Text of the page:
The Concept of Collectivism in Relation to Islamic and Contemporary Jurisprudence

Author:Nehaluddin Ahmad
Position:Sultan Sharif Ali Islamic University, Brunei Darussalam
The Open Law Journal, 2011, 4, 15-20 15
1874-950X/11 2011 Bentham Open
Open Access
The Concept of Collectivism in Relation to Islamic and Contempo-
rary Jurisprudence
Nehaluddin Ahmad*
Sultan Sharif Ali Islamic University, Brunei Darussalam
Abstract: The main aim of this paper is to provide an introductory discussion of the issue of the human need for a Social
symbiosis and Collectivism in the contemporary global community and of the constructive role that religion could play in
delivering this global need. There are many ways to categorise ideologies and religions, but the most constructive is one
between collectivism and individualism. In the matter of collectivism and Islam, these worlds are misinformed and mis-
guided; it is always at great pains to prove that Islam contains within itself the elements of all type of contemporary social
and political thought and action. It can well be understood by separating the paranormal and transcendental aspects of
Quran from those dealing with the human affairs, both individually and collectively in an organic social structure includ-
ing the sacred guidelines for the ruler and the ruled.
This paper will, however, be examining the issue at hand mainly from the perspective of the Islamic Jurisprudential phi-
losophy and contemporary jurisprudence.
Keywords: Individualism, Collectivism, social symbiosis, positiv ism, natural law, jurisprudence, Sharia and Islamic Philo sophy.
The Quranic view of Social symbiosis and collectivism
has encouraged many Islamic thinkers in different ages to
offer a philosophical and scientific understanding of it. Un-
doubtedly, the theme of mutual interdependence in human
society has been a popular one in classical Islamic philoso-
phy. Whenever Islamic philosophers then discuss the subject
of human society or human civilization, it is incumbent upon
them to dwell on the idea of mutual interdependence as a
basis of human social organization. They emphasize the
point that human beings are mutually interdependent for
their physical needs such as food, shelter, and defense or
protection from external danger. This means that mutual
cooperation is necessary to the human species, the result of
which is social civilization based on collectivism.
While discussing the very concept of social symbiosis
and collectivism, what at first strikes the mind is the com-
posite structure of those norms which buttress up the society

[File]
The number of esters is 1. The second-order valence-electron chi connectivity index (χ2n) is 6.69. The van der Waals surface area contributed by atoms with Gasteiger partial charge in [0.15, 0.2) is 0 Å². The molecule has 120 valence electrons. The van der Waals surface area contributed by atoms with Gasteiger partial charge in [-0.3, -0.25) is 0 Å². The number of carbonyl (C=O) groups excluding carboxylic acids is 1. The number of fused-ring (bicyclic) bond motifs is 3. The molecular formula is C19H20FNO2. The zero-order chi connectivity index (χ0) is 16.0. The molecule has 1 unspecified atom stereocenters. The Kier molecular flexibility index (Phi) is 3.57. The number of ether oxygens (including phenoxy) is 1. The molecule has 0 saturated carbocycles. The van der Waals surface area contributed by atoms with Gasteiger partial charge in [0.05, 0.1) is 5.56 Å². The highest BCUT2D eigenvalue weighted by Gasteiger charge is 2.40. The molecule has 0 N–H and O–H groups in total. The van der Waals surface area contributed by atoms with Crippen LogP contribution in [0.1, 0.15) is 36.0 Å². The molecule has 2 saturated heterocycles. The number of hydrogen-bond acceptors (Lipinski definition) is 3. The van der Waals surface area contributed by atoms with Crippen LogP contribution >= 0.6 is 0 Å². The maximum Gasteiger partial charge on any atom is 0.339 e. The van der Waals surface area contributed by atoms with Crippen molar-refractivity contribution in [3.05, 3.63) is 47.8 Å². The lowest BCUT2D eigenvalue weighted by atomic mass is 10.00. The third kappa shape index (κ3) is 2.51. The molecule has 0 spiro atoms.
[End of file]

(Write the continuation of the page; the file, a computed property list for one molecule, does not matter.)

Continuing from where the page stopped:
at various levels. To speak negatively, it is essential to be
much vigilant about those problems in the social hierarchy
that are apt to cause dissension and that ultimately might
snowball into a major social disturbance. Most of such prob-
lems always remain outside the effective authority of sover-
eign power and its coercive instruments. Discussing the Is-
lamic philosophy in this context, Ameer Ali says:
'The grand and noble conceptions expressed in the Koran
of the power and loves of the Deity surpass everything of
their kind in any other language. The unity of God, His
*Address correspondence to this author at the Sultan Sharif Ali Islamic
University, Brune i Darussalam and Multime dia University, Malaysia;
Tel: + 6738618591; E-mail:
immateriality, His Majesty, His Mercy, form the constant
and never-ending theme of the most eloquent and soul-
stirring passages. The flow of life, light and spirituality never
ceases. But throughout there is no trace of dogmatism. Ap-
peal is made to the inner conscience of man, to his intuitive
reason alone (Syed Ameer Ali,1997)’ .
The main aim of this paper is to provide an introductory
discussion of the issue of the human need for a Social sym-
biosis and collectivism in the contemporary global commu-
nity and of the constructive role that religion could play in
delivering this global need. It is realized that the perspective
of Islamic jurisprudence on this question is little known to
many non-Muslims, even though it is important in its own
right, thus meriting a serious study by scholars.
It is a common knowledge that social order is always
amenable to change. The wealth may change hands, th e
giver of yesterday might be the taker of today and the son of
today is likely to be the father of tomorrow. Therefore, the
status of individuals always undergoes social transformation
but the values that govern them are always the same .The
obligations shift from person to person but for a living soci-
ety they must always be in a concrete form and not embed-
ded in some incomprehensible philosophical abstractions.
Equally important for their effective observance must be the
notions of the reward and punishment in a manner that di-
rectly appeals to the inner and saner sense of human under-
A general idea of what social ideals must be the basis of
an organized and civilized society may be gathered from the
many verses of Quran:

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